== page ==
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One or more keywords matched the following properties of Molecular regulation in reproduction
abstract Infertility is a major problem for many couples in the USA and results from disorders of reproductive function in both males and females. Our Specialized Cooperative Centers Program in Reproduction and Infertility Research (SCCPIR) will focus on molecular mechanisms underlying female infertility in polycystic ovarian syndrome (PCOS) and male infertility due to metabolic defects in spermatozoa. Project I, "Estrogen action in normal and PCOS endometrium," Bruce A. Lessey, M.D., Ph.D., and Steven A. Young, M.D., Ph.D., will investigate regulatory mechanisms underlying defective uterine receptivity to embryo implantation in PCOS. A high incidence of infertility persists among women with PCOS despite successful ovulation induction. Project I will test the hypothesis that defective endometrial receptivity in PCOS results from an imbalance in estrogen and progesterone actions with disordered steroid receptor and growth factor signaling causing relative progesterone resistance. Project II, "Molecular determinants of androgen receptor (AR) function," Elizabeth M. Wilson, Ph.D., will determine the role of AR and its coregulator, melanoma antigen gene product, MAGE-11, in the human ovary where MAGE-11 is expressed with AR in granulosa cells. In endometrium MAGE-11 is expressed selectively at the early to mid-secretory stage where it could influence receptivity to embryo implantation. In PCOS, MAGE-11 may amplify AR-mediated effects of androgen excess on ovarian and endometrial functions. Project III, "Functional characterization of the H1 histone binding protein, NASP," Michael G. O'Rand, Ph.D., will determine the role of NASP in sex hormone receptor regulation of gene transcription in the ovary and endometrium in collaboration with Projects I and II. NASP is required for cell cycle progression through its influence on H1 histone action on chromatin remodeling, which is a critical event in steroid receptor coregulator regulation of transcription. In addition, Project III will test the hypothesis that NASP is part of the chromatin remodeling complex that signals the transition from G2 to M and repairs double strand DNA breaks in spermatogenesis. Project IV, "Role of glycolysis in the metabolic regulation of sperm motility and male fertility." Deborah A. O'Brien, Ph.D., discovered from gene targeting of mouse sperm-specific enzymes that glycolysis generates the majority of ATP required for motility and fertility. Project IV will identify substrates that maintain fertilization competence in mouse and human sperm and determine how they are metabolized using metabolomic strategies. Sperm from infertility clinics in Project I will be examined for glycolysis defects as a cause of abnormal motility and infertility. Newly identified sperm-specific glycolytic enzymes will be characterized and the role of capacitation dependent phosphorylation in glycolytic ATP production will be determined. Research for all projects is assisted by Administrative, Cell Separation/Tissue Culture and Molecular Histology Cores and by the National Center for SCCPIR Proteomics located at UNC.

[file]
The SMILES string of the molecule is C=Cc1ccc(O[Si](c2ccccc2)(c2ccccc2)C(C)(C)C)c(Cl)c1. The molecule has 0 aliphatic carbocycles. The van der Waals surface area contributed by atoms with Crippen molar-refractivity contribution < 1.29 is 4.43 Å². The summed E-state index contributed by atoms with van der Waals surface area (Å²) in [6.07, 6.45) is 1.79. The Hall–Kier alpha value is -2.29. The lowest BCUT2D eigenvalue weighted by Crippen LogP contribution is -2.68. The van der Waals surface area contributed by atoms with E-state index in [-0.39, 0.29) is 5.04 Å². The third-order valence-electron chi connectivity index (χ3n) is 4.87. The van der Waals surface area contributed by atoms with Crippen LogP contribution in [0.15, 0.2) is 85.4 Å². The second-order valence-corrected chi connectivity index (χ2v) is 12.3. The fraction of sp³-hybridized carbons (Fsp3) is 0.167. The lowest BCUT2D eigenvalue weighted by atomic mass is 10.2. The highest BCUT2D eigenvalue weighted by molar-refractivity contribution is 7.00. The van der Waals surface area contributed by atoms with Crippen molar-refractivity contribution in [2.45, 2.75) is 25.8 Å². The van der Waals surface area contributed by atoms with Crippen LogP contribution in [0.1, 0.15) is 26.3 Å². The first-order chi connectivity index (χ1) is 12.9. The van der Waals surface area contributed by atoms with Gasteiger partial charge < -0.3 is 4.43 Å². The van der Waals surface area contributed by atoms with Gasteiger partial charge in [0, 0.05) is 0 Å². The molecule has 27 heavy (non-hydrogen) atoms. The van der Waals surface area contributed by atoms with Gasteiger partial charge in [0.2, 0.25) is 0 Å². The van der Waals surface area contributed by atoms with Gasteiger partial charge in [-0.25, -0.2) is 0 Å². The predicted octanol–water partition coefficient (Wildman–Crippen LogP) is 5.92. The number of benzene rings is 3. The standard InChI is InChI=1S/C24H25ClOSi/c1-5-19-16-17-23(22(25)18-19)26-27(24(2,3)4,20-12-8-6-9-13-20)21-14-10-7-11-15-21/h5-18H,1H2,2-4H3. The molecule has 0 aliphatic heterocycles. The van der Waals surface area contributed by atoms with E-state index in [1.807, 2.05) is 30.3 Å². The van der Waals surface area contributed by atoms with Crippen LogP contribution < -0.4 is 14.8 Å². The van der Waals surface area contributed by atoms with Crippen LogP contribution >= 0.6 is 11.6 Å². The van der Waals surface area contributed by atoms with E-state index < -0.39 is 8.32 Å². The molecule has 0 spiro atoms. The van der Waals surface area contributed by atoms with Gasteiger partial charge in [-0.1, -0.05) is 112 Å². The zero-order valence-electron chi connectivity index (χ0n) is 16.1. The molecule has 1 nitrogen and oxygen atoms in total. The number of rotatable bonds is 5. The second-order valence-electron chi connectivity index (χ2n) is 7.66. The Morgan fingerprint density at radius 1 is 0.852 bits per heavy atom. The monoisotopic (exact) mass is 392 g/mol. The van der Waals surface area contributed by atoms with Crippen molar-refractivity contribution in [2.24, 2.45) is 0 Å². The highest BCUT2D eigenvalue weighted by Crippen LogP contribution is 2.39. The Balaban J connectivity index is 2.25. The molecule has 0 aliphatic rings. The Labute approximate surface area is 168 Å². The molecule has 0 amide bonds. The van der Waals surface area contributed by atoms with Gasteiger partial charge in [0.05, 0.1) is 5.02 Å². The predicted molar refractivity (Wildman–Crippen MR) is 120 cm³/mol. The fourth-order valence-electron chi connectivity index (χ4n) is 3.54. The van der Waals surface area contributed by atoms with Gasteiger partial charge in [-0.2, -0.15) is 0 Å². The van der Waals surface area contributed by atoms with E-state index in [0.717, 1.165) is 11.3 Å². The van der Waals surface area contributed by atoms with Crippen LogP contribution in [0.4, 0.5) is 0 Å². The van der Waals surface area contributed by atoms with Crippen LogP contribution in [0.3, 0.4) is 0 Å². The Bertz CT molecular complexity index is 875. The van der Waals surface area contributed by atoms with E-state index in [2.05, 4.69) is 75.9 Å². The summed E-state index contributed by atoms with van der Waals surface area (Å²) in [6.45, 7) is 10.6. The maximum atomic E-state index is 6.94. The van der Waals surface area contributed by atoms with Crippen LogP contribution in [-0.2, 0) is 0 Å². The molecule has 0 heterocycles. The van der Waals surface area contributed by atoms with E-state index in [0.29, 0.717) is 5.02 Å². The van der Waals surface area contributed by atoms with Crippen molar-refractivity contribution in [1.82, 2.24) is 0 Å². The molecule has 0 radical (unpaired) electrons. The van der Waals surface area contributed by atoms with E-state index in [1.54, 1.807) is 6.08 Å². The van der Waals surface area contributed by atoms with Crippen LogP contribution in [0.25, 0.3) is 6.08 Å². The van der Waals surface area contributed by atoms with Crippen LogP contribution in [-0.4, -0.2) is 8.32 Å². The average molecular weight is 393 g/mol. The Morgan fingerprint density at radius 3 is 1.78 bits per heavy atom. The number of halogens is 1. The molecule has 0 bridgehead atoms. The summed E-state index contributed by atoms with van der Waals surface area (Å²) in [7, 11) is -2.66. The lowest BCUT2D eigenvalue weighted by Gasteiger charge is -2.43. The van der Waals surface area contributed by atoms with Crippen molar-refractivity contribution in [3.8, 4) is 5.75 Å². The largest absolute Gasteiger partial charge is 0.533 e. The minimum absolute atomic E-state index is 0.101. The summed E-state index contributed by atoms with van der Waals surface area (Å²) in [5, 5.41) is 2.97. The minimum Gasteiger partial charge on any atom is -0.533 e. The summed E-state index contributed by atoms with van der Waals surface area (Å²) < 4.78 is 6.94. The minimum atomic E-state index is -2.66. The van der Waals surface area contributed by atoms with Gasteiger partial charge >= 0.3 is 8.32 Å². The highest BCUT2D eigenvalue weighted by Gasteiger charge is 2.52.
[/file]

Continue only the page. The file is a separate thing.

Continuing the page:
label Molecular regulation in reproduction
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  • Reproduction